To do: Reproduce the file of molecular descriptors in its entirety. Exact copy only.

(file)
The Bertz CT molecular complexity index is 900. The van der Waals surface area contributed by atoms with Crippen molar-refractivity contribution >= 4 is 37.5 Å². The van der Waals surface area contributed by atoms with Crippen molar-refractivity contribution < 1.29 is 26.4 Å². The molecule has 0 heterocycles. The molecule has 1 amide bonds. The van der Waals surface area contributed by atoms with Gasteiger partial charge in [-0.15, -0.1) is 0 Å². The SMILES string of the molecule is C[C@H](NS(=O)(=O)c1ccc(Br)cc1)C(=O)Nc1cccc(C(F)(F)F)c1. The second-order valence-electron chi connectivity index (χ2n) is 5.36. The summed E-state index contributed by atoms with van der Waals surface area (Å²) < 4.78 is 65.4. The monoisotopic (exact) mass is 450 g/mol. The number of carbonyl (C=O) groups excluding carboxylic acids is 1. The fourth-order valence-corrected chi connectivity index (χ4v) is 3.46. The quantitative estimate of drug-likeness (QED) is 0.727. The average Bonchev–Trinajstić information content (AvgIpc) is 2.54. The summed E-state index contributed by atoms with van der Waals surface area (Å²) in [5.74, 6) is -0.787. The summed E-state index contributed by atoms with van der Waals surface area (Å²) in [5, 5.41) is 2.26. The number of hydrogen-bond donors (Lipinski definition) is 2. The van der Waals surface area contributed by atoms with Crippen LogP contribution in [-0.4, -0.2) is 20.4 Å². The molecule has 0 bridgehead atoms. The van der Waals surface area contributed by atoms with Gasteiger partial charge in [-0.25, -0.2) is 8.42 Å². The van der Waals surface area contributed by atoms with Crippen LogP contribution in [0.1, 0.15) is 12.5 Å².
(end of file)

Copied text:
The Bertz CT molecular complexity index is 900. The van der Waals surface area contributed by atoms with Crippen molar-refractivity contribution >= 4 is 37.5 Å². The van der Waals surface area contributed by atoms with Crippen molar-refractivity contribution < 1.29 is 26.4 Å². The molecule has 0 heterocycles. The molecule has 1 amide bonds. The van der Waals surface area contributed by atoms with Gasteiger partial charge in [-0.15, -0.1) is 0 Å². The SMILES string of the molecule is C[C@H](NS(=O)(=O)c1ccc(Br)cc1)C(=O)Nc1cccc(C(F)(F)F)c1. The second-order valence-electron chi connectivity index (χ2n) is 5.36. The summed E-state index contributed by atoms with van der Waals surface area (Å²) < 4.78 is 65.4. The monoisotopic (exact) mass is 450 g/mol. The number of carbonyl (C=O) groups excluding carboxylic acids is 1. The fourth-order valence-corrected chi connectivity index (χ4v) is 3.46. The quantitative estimate of drug-likeness (QED) is 0.727. The average Bonchev–Trinajstić information content (AvgIpc) is 2.54. The summed E-state index contributed by atoms with van der Waals surface area (Å²) in [5.74, 6) is -0.787. The summed E-state index contributed by atoms with van der Waals surface area (Å²) in [5, 5.41) is 2.26. The number of hydrogen-bond donors (Lipinski definition) is 2. The van der Waals surface area contributed by atoms with Crippen LogP contribution in [-0.4, -0.2) is 20.4 Å². The molecule has 0 bridgehead atoms. The van der Waals surface area contributed by atoms with Gasteiger partial charge in [-0.25, -0.2) is 8.42 Å². The van der Waals surface area contributed by atoms with Crippen LogP contribution in [0.1, 0.15) is 12.5 Å².